Collage of photos of campaign contributors

"Your mental health is nothing to be ashamed of."

About Joe:Portrait of Joe

My name is Joe and I work in social media marketing within the Higher Education industry in the UK. I am passionate about promoting positive mental wellbeing to the student community; however, I have frequently had my own struggles with anxiety and depression.


I struggled with anxiety and depression for a long time as a teenager and young adult. I am gay, and whilst my identity is now an important part of my life, I struggled to come to terms with my sexuality for a long time. I was a very quiet teenager and didn’t make any lasting friendships at university. I used my time to focus on doing well academically, shutting myself away and punishing myself for any “gay thoughts” that entered my head.

Needless to say, my mental health wasn’t great! I came out when I was 21, but was still very conservative with my attitudes towards LGBTQ+ issues and had no real understanding of mental illness. The turning point for me came when I met my current partner, seven years ago, who had experience with mental illness, and convinced me to reach out for help. His compassion, as well as a great doctor and very caring managers at work, helped me on the path to recovery. I was put onto a great medication plan and had a long period of counselling and CBT. Thanks to this, I was able to form some strong social connections, explore and enjoy my sexuality a lot more, and advance in my career.

Unfortunately, I have been knocked back quite a bit by the COVID-19 lockdowns and working from home, so I am back struggling with my mental health, however thanks to my experiences as a young adult, I reached out for help much earlier on, and have been much more open about my current illness with my family, friends, and employer. 



  • Accepting – and then embracing – my sexuality was a really important step on my journey to recovery as a young adult. This might mean you need to find a safe space, or a trustworthy friend to open up to, and take some time to talk about what you are experiencing. 


  • Whilst it isn’t for everyone, it is worth persevering to find the right medication for you. I tried several types of antidepressants before finding one which worked for me. 

Getting outside

  • Spending time outdoors in the natural world is a wonderful healer. I try to go for a walk every day, and spend a lot of time tending to my garden and house plants too. Gardening, walking, photographing nature, and listening to the natural world are all very mindful exercises and it’s hard to stay angry or upset after an hour outside.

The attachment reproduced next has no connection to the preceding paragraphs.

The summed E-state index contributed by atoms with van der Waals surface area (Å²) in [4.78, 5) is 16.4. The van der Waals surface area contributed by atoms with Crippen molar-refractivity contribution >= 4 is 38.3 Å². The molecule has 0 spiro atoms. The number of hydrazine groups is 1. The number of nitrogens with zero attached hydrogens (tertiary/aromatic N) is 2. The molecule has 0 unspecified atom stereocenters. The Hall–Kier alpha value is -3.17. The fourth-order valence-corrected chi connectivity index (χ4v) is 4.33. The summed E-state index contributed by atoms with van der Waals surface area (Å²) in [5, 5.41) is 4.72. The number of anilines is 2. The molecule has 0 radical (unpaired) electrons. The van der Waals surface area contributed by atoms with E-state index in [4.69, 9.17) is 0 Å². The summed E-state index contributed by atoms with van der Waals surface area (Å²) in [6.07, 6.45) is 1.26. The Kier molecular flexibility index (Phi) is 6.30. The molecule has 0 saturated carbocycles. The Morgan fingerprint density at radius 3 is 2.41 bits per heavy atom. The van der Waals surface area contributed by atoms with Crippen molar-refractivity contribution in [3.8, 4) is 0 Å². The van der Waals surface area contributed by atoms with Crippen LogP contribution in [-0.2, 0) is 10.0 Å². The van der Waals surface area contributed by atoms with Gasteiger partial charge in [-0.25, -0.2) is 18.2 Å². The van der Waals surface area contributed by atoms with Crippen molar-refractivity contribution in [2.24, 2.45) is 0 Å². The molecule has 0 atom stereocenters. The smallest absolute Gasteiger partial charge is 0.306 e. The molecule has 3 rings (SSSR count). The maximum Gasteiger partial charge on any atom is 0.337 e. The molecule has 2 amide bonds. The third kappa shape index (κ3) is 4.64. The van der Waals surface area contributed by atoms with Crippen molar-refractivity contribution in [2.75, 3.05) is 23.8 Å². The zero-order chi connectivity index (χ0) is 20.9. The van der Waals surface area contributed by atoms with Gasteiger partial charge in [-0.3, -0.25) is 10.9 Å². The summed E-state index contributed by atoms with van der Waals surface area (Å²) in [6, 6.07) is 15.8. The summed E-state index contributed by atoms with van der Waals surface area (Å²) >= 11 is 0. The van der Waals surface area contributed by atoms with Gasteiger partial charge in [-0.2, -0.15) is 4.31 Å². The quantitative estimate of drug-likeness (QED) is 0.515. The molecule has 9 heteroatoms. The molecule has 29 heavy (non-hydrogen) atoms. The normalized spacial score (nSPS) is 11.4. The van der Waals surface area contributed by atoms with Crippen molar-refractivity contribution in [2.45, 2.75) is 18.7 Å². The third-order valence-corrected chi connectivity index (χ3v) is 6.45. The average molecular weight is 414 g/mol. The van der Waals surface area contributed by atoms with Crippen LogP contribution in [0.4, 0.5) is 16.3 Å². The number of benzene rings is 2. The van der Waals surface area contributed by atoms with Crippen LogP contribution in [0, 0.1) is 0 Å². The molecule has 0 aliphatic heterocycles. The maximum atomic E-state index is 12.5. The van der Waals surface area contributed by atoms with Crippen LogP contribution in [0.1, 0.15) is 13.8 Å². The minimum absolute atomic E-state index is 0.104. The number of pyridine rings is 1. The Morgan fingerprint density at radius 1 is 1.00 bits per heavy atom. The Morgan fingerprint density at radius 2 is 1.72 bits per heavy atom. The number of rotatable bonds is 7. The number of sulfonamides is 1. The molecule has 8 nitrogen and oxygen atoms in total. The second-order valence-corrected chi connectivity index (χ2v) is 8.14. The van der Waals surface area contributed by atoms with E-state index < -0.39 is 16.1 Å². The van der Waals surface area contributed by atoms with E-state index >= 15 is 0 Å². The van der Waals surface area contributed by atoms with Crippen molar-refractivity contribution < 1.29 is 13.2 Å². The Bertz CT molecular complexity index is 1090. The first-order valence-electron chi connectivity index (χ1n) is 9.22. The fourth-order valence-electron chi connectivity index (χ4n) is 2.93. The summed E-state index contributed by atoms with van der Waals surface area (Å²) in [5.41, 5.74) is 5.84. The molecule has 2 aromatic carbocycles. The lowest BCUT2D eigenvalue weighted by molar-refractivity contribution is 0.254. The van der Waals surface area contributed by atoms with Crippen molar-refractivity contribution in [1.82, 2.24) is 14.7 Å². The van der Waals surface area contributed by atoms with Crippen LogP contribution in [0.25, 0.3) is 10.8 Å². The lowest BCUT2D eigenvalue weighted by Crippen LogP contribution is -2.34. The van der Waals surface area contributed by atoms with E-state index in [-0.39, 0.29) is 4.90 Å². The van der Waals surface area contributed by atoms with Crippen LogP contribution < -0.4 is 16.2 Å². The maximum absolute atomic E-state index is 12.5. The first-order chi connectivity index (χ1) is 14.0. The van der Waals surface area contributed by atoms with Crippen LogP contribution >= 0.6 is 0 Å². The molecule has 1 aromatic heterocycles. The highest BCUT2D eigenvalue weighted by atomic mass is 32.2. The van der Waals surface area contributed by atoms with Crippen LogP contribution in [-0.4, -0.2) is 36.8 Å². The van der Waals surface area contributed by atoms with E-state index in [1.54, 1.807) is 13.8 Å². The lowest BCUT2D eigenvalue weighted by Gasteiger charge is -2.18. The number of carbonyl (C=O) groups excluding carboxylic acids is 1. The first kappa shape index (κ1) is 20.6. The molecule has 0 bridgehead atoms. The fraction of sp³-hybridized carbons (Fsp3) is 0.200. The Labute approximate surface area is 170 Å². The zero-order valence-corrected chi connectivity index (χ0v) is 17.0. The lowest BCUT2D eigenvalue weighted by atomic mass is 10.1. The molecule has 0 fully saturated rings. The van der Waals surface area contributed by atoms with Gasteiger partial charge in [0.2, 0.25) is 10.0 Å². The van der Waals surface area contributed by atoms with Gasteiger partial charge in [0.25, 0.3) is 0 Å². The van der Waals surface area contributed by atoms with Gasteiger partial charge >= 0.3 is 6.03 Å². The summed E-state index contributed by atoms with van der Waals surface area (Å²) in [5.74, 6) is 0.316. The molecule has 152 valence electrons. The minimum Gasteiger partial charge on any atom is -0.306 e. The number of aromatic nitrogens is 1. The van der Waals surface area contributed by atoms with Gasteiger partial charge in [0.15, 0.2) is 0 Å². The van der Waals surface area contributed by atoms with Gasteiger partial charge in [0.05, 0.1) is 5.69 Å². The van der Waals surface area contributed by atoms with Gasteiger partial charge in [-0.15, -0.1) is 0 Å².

Come out, if you think you might be LGBTQ+

  • I recommend coming out as soon as you feel it is safe and comfortable to do so. This doesn’t necessarily mean coming out to your entire family, or everyone at work all at once. Just being honest about yourself to one trustworthy person is a huge weight off your shoulders and should ease some of the pressure in your mind.

Reach out

  • Your mental health is nothing to be ashamed of. Talk about it. If you are struggling, talk to your doctor or therapist, confide in a close friend or relative, or call a helpline. You won’t ever regret it.

Let it out

  • Don’t hold in your emotions. Cry if you need to. Rip up loads of paper, go for a jog, knead some dough. Do something productive to let your feelings out. They are always better out of your head!  

Get out

  • Try and stay as social as you can. Being around other people will lift your mood, and it will also strengthen relationships with friends, so that you have people to count on when you need support. If you need some alone time, try and go for a walk in the countryside, or go to the cinema or a gallery, rather than sitting at home.

Look out 

  • Try and become aware of your moods. Learn which things trigger anxiety or depression so that you can look out for them. 

Joe Hudson, Hampshire, United Kingdom

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